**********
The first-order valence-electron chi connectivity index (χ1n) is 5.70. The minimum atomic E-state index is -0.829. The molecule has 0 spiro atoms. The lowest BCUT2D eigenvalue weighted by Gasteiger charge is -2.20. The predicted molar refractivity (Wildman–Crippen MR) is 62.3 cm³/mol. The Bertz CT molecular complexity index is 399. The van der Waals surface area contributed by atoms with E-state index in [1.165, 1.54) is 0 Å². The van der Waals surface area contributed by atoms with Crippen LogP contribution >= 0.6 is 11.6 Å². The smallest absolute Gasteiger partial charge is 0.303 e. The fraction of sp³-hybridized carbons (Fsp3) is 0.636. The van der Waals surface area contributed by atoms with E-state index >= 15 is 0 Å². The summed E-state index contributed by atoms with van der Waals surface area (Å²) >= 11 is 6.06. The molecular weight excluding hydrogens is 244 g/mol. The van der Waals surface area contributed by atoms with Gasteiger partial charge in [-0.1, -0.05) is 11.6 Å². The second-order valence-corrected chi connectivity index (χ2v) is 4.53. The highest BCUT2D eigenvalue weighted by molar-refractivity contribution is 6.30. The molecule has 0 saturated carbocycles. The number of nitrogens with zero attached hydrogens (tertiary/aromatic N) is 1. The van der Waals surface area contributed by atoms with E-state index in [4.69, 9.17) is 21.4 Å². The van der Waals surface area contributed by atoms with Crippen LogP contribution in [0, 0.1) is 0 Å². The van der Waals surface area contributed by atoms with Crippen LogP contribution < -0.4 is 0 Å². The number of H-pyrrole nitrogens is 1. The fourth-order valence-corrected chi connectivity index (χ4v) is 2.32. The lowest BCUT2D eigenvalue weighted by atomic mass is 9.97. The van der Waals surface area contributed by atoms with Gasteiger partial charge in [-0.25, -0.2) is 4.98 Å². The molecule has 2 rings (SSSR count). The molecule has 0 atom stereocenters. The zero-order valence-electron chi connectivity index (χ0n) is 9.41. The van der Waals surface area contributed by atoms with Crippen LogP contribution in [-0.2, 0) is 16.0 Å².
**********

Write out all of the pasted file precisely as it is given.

The first-order valence-electron chi connectivity index (χ1n) is 5.70. The minimum atomic E-state index is -0.829. The molecule has 0 spiro atoms. The lowest BCUT2D eigenvalue weighted by Gasteiger charge is -2.20. The predicted molar refractivity (Wildman–Crippen MR) is 62.3 cm³/mol. The Bertz CT molecular complexity index is 399. The van der Waals surface area contributed by atoms with E-state index in [1.165, 1.54) is 0 Å². The van der Waals surface area contributed by atoms with Crippen LogP contribution >= 0.6 is 11.6 Å². The smallest absolute Gasteiger partial charge is 0.303 e. The fraction of sp³-hybridized carbons (Fsp3) is 0.636. The van der Waals surface area contributed by atoms with E-state index >= 15 is 0 Å². The summed E-state index contributed by atoms with van der Waals surface area (Å²) >= 11 is 6.06. The molecular weight excluding hydrogens is 244 g/mol. The van der Waals surface area contributed by atoms with Gasteiger partial charge in [-0.1, -0.05) is 11.6 Å². The second-order valence-corrected chi connectivity index (χ2v) is 4.53. The highest BCUT2D eigenvalue weighted by molar-refractivity contribution is 6.30. The molecule has 0 saturated carbocycles. The number of nitrogens with zero attached hydrogens (tertiary/aromatic N) is 1. The van der Waals surface area contributed by atoms with E-state index in [4.69, 9.17) is 21.4 Å². The van der Waals surface area contributed by atoms with Crippen LogP contribution in [0, 0.1) is 0 Å². The van der Waals surface area contributed by atoms with Crippen LogP contribution < -0.4 is 0 Å². The number of H-pyrrole nitrogens is 1. The fourth-order valence-corrected chi connectivity index (χ4v) is 2.32. The lowest BCUT2D eigenvalue weighted by atomic mass is 9.97. The van der Waals surface area contributed by atoms with Gasteiger partial charge in [-0.25, -0.2) is 4.98 Å². The molecule has 2 rings (SSSR count). The molecule has 0 atom stereocenters. The zero-order valence-electron chi connectivity index (χ0n) is 9.41. The van der Waals surface area contributed by atoms with Crippen LogP contribution in [-0.2, 0) is 16.0 Å².